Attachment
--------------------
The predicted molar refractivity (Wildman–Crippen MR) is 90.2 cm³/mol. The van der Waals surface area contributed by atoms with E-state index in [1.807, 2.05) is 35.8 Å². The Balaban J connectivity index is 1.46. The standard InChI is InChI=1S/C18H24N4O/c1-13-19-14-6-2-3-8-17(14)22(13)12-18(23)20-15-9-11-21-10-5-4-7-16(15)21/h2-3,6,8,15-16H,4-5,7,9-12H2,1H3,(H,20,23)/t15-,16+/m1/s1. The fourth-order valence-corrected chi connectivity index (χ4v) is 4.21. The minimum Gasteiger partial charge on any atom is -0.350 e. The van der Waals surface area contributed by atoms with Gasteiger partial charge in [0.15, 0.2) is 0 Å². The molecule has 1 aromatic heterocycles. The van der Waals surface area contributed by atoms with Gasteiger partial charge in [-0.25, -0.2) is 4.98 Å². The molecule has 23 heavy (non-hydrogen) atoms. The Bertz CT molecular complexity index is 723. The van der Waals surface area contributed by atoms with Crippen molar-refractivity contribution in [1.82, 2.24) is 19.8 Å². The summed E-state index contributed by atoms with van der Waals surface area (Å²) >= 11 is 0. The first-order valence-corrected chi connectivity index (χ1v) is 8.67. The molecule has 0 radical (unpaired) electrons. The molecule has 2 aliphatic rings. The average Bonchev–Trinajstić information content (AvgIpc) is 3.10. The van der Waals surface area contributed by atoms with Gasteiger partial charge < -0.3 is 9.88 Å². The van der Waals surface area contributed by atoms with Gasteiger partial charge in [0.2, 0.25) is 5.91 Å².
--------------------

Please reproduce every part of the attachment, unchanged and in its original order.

The predicted molar refractivity (Wildman–Crippen MR) is 90.2 cm³/mol. The van der Waals surface area contributed by atoms with E-state index in [1.807, 2.05) is 35.8 Å². The Balaban J connectivity index is 1.46. The standard InChI is InChI=1S/C18H24N4O/c1-13-19-14-6-2-3-8-17(14)22(13)12-18(23)20-15-9-11-21-10-5-4-7-16(15)21/h2-3,6,8,15-16H,4-5,7,9-12H2,1H3,(H,20,23)/t15-,16+/m1/s1. The fourth-order valence-corrected chi connectivity index (χ4v) is 4.21. The minimum Gasteiger partial charge on any atom is -0.350 e. The van der Waals surface area contributed by atoms with Gasteiger partial charge in [0.15, 0.2) is 0 Å². The molecule has 1 aromatic heterocycles. The van der Waals surface area contributed by atoms with Gasteiger partial charge in [-0.25, -0.2) is 4.98 Å². The molecule has 23 heavy (non-hydrogen) atoms. The Bertz CT molecular complexity index is 723. The van der Waals surface area contributed by atoms with Crippen molar-refractivity contribution in [1.82, 2.24) is 19.8 Å². The summed E-state index contributed by atoms with van der Waals surface area (Å²) >= 11 is 0. The first-order valence-corrected chi connectivity index (χ1v) is 8.67. The molecule has 0 radical (unpaired) electrons. The molecule has 2 aliphatic rings. The average Bonchev–Trinajstić information content (AvgIpc) is 3.10. The van der Waals surface area contributed by atoms with Gasteiger partial charge < -0.3 is 9.88 Å². The van der Waals surface area contributed by atoms with Gasteiger partial charge in [0.2, 0.25) is 5.91 Å².